The how of discontinuing the dream feed might be as important as the when. Going cold turkey isn’t out of the question, but if you feel your baby needs an adjustment period, there are different ways to go. You may try by gradually decreasing the amount of food you give the baby during the dream feed, tapering it down until the amount is negligible. One expert recommends decreasing food by one ounce every few nights. The other main strategy is to move the time of the dream feed earlier every night or so. Eventually, the dream feed will coincide with the baby’s last meal of the day, and ta-da! You’ve now weaned your baby off the dream feed.

You might want to experiment with dropping the night feed before the dream feed — it’s just another one of many variables that could help you discover what works for your baby.

Is Dream Feeding Right For You?

That all depends. Dream feeding generally takes place in the first hours of a baby’s sleep, which is when they sleep most soundly, so there’s a risk of interrupting a deep sleep. That might be fine if your baby can fall right back asleep. But if a dream feed disrupts your baby’s sleep for the rest of the night, it may not be worth it.

Like so many aspects of parenting, it may take some experimentation, and trial and error, to find out if dream feeding works for you and your baby.

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Natalie Barnett, PhD serves as VP of Clinical Research at Nanit. Natalie initiated sleep research collaborations at Nanit and in her current role, Natalie oversees collaborations with researchers at hospitals and universities around the world who use the Nanit camera to better understand pediatric sleep and leads the internal sleep and development research programs at Nanit. Natalie holds a Ph.D. in Genetics from the University of New England in Australia and a Postgraduate Certificate in Pediatric Sleep Science from the University of Western Australia. Natalie was an Assistant Professor in the Neurogenetics Unit at NYU School of Medicine prior to joining Nanit. Natalie is also the voice of Nanit's science-backed, personalized sleep tips delivered to users throughout their baby's first few years.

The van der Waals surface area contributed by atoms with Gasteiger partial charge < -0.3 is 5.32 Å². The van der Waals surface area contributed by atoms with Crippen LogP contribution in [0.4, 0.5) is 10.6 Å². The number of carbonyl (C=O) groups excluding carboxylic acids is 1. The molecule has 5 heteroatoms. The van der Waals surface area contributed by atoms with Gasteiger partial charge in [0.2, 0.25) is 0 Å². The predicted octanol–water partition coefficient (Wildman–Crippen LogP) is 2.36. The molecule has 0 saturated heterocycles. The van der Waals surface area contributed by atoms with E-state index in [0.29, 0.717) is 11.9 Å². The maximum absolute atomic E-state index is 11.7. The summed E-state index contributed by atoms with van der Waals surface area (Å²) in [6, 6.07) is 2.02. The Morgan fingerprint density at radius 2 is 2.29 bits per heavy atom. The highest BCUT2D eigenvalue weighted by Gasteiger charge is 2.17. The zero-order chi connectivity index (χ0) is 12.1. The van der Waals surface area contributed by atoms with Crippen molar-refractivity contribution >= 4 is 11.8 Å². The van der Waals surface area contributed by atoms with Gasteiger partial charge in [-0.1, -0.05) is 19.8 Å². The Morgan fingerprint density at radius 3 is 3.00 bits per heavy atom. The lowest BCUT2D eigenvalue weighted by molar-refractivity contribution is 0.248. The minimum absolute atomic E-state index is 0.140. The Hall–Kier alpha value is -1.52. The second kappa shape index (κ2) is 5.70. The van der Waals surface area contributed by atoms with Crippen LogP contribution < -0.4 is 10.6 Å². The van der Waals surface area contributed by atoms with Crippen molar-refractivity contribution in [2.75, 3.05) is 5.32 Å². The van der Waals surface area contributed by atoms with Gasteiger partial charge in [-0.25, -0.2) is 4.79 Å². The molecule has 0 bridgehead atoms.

Kristy Ojala is Nanit’s Digital Content Director. She spends way too much time looking at maps and weather forecasts and pictures of Devon Rex cats and no-cook dinners. A former sleep champion, she strives to share trustworthy somnabulism tips with other parents—praying for that one fine day when no tiny humans wake her up while it’s still dark out. Her kids highly recommend 3 books, approximately 600 stuffies, Chopin’s “Nocturnes,” and the Nanit Sound + Light for bedtime success.

Mackenzie Sangster is on the Brand and Community team at Nanit. She supports content development and editing for Nanit’s Parent Confidently blog as well as other marketing initiatives. Outside of work, she enjoys spending time with her friends, cooking, being active, and using the Pro + Flex Duo to keep an eye on her fur-baby, Poppy!

Holly Hays is a contributor and writer for Nanit, channeling her years as a mama and former magazine editor to create fun, useful content for fellow busy, trying-to-do-their-best parents and caregivers. Holly has written for a wide range of brands and media outlets (Ergobaby, HGTV, Manhattan Toy Company, OXO), loves to cook and read mystery novels, and leans heavily on her two daughters to keep her up to date on all the latest slang.